... The catalyst for the chain of events in the spring of 1989 was the death of Hu [Yaobang] in mid-April; Hu was transformed into a martyr for the cause of political liberalization. On the day of his funeral (April 22), tens of thousands of students gathered in Tiananmen Square demanding democratic and other reforms. For the next several weeks, students in crowds of varying sizes—eventually joined by a wide variety of individuals seeking political, social, and economic reforms—gathered in the square. The initial government response was to issue stern warnings but take no action against the mounting crowds in the square. Similar demonstrations rose up in a number of other Chinese cities, notably Shanghai, Nanjing, Xi’an, Changsha, and Chengdu. However, the principal outside media coverage was in Beijing, in part because a large number of Western journalists had gathered there to report on the visit to China by Soviet leader Mikhail Gorbachev in mid-May. Shortly after his arrival, a demonstration in Tiananmen Square drew some one million participants and was widely broadcast overseas.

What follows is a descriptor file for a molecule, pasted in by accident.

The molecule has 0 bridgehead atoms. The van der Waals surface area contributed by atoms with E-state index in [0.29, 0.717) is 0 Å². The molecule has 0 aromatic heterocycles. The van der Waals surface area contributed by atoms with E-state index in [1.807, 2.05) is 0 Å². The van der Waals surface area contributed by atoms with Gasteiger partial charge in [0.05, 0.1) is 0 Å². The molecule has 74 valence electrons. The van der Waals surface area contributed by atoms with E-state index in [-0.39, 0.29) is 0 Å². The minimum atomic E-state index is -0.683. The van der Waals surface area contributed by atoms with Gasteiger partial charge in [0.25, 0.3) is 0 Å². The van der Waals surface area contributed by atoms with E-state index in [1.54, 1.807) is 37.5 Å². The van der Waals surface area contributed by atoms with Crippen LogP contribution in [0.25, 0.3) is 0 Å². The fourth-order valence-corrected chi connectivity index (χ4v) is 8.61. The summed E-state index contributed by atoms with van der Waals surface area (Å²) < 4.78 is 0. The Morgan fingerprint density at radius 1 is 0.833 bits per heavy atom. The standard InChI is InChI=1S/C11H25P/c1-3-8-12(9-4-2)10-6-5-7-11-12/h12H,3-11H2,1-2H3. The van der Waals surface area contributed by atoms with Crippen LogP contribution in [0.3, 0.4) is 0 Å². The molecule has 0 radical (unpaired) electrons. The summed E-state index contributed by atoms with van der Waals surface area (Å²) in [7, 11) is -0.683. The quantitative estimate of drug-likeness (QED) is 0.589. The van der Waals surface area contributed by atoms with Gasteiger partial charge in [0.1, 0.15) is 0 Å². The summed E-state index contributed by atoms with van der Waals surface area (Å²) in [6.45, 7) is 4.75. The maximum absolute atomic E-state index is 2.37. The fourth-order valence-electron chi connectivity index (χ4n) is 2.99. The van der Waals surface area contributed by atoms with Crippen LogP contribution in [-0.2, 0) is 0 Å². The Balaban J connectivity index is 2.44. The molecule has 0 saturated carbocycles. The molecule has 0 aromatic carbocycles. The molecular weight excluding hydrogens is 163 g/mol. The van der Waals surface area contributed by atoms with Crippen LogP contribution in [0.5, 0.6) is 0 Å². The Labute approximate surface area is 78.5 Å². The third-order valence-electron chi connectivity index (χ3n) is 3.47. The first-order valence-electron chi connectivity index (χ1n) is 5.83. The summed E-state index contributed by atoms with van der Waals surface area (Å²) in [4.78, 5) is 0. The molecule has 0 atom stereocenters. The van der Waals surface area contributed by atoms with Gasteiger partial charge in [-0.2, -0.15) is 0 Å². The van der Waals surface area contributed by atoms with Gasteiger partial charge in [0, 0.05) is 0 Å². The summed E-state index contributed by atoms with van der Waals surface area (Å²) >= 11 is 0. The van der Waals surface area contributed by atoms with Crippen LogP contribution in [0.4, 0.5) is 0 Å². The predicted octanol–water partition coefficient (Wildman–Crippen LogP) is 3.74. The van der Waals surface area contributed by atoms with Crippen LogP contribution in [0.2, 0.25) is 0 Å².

(source: Britannica - The Online Encyclopedia)